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International Journal of Otolaryngology
Volume 2010, Article ID 638742, 7 pages
http://dx.doi.org/10.1155/2010/638742
Research Article

Identifying and Improving Knowledge Deficits of Emergency Airway Management of Tracheotomy and Laryngectomy Patients: A Pilot Patient Safety Initiative

1Department of Otolaryngology-Head and Neck Surgery, University of California, San Francisco, CA 94115, USA
2Department of Anesthesia, University of California, San Francisco, CA 94115, USA
3Department of Nursing, University of California, San Francisco, CA 94115, USA
4Quality Improvement Department, University of California, San Francisco, CA 94115, USA

Received 10 February 2010; Accepted 23 March 2010

Academic Editor: Charles Monroe Myer

Copyright © 2010 Ivan H. El-Sayed et al. This is an open access article distributed under the Creative Commons Attribution License, which permits unrestricted use, distribution, and reproduction in any medium, provided the original work is properly cited.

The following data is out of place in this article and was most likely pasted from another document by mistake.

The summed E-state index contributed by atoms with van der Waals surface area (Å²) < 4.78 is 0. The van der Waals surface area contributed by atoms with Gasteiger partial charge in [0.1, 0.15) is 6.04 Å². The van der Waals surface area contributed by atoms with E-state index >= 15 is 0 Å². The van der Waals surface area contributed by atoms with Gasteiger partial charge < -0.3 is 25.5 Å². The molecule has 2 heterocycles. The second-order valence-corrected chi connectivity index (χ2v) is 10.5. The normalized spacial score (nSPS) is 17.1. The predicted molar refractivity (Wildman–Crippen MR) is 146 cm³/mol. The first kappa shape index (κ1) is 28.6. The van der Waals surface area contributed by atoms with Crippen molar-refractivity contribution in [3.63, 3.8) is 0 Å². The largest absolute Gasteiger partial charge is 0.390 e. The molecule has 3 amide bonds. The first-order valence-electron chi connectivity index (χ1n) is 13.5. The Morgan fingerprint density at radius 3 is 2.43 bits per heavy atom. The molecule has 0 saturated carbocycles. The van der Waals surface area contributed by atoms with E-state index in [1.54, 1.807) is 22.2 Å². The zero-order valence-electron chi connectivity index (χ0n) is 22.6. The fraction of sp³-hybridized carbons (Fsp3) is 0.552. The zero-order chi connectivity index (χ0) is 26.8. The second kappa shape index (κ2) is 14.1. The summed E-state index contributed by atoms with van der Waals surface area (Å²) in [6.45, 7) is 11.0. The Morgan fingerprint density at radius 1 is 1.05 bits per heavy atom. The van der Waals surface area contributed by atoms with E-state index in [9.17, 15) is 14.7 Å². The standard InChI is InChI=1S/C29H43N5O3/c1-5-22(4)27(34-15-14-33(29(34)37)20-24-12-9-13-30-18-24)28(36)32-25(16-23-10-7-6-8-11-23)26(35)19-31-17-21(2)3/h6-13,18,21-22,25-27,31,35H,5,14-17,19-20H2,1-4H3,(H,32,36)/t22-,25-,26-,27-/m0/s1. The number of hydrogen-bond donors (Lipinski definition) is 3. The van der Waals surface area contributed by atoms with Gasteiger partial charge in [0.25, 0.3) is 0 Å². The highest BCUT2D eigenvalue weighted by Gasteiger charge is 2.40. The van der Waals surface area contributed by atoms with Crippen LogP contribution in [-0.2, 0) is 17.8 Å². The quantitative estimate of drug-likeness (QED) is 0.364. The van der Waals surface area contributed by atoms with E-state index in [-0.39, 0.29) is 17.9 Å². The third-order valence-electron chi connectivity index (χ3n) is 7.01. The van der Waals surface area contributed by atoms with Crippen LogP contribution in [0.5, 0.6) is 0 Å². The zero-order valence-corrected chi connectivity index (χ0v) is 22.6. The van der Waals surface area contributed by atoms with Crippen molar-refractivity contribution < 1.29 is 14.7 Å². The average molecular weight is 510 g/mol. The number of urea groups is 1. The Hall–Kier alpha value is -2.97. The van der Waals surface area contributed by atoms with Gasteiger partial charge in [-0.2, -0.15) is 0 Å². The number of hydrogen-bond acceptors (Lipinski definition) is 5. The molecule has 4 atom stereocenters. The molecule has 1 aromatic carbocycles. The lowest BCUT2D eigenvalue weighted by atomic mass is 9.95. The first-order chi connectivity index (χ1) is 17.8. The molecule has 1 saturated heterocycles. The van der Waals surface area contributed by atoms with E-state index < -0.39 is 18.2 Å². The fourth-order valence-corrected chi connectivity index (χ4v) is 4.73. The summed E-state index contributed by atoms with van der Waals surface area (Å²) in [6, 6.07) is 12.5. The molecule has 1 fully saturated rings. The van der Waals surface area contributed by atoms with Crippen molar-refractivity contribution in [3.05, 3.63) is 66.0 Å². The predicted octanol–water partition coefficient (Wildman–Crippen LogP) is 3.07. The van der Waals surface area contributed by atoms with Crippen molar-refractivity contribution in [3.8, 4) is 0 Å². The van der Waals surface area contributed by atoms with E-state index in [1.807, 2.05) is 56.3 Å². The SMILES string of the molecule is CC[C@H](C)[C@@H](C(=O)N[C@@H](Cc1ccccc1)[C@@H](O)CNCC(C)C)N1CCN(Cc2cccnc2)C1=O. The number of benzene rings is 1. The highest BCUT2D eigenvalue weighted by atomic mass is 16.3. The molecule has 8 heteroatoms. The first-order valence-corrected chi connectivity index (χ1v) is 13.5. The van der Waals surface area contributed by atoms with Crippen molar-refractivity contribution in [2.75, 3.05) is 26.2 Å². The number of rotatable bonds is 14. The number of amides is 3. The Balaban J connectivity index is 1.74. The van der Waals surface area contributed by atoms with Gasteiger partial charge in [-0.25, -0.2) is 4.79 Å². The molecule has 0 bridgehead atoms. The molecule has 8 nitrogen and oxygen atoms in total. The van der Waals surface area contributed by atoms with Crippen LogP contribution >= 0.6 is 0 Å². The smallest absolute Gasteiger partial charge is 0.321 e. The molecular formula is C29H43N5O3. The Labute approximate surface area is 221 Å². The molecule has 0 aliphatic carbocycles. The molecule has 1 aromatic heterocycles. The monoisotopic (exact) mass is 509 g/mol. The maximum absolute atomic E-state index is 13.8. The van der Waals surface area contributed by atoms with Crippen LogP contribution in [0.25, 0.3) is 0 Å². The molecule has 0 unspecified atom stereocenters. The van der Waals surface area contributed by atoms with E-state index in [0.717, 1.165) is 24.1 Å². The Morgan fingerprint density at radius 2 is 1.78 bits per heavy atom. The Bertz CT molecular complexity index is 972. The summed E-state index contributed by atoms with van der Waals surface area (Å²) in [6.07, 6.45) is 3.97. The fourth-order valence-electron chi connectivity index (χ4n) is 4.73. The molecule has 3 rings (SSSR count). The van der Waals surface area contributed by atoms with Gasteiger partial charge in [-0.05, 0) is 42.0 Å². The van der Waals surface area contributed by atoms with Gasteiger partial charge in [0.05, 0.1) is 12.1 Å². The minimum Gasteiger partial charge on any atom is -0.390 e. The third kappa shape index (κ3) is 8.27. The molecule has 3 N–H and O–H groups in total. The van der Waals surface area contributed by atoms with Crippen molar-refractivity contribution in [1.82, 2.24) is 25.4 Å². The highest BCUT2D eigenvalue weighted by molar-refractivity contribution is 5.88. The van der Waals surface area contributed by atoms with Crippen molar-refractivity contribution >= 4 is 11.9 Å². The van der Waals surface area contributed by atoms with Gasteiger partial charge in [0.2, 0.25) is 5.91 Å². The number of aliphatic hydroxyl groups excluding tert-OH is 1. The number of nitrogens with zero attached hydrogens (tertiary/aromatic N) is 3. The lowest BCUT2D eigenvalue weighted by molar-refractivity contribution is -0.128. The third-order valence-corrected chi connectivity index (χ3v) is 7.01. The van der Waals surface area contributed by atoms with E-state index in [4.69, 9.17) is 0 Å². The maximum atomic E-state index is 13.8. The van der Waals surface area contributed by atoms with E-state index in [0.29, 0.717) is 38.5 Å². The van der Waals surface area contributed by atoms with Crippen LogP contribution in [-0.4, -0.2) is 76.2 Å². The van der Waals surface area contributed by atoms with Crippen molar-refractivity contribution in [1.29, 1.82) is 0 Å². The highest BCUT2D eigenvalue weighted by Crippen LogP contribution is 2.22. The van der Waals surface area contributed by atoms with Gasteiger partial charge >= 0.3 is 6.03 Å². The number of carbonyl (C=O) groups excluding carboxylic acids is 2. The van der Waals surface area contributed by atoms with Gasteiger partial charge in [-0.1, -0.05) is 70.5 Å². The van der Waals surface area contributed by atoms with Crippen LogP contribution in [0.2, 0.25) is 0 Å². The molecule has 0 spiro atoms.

Abstract

Objectives. To evaluate the knowledge base of hospital staff regarding emergent airway management of tracheotomy and laryngectomy patients, and the impact of the introduction of a bedside airway form. Methods. Cross-sectional surveys of physicians, nurses, and respiratory therapists at a tertiary care hospital prior to and 24 months after introduction of a bedside Emergency Airway Access (EAA) form. Results. Pre- and postintervention surveys revealed several knowledge deficits. Preintervention, 37% of medical internists and 19% overall did not know that laryngectomy patients cannot be orally ventilated, and 67% of internists could not identify the purpose of stay sutures in recently created tracheotomies. Postintervention, these numbers improved for all groups. Furthermore, 80% of respiratory therapists reported encountering the EAA form in an emergent situation and found it useful. Conclusion. A knowledge deficit is identified in caregivers expected to provide emergency management of patients with airway anatomy altered by subspecialty surgeons. Safety initiatives such as the EAA form may improve knowledge among providers.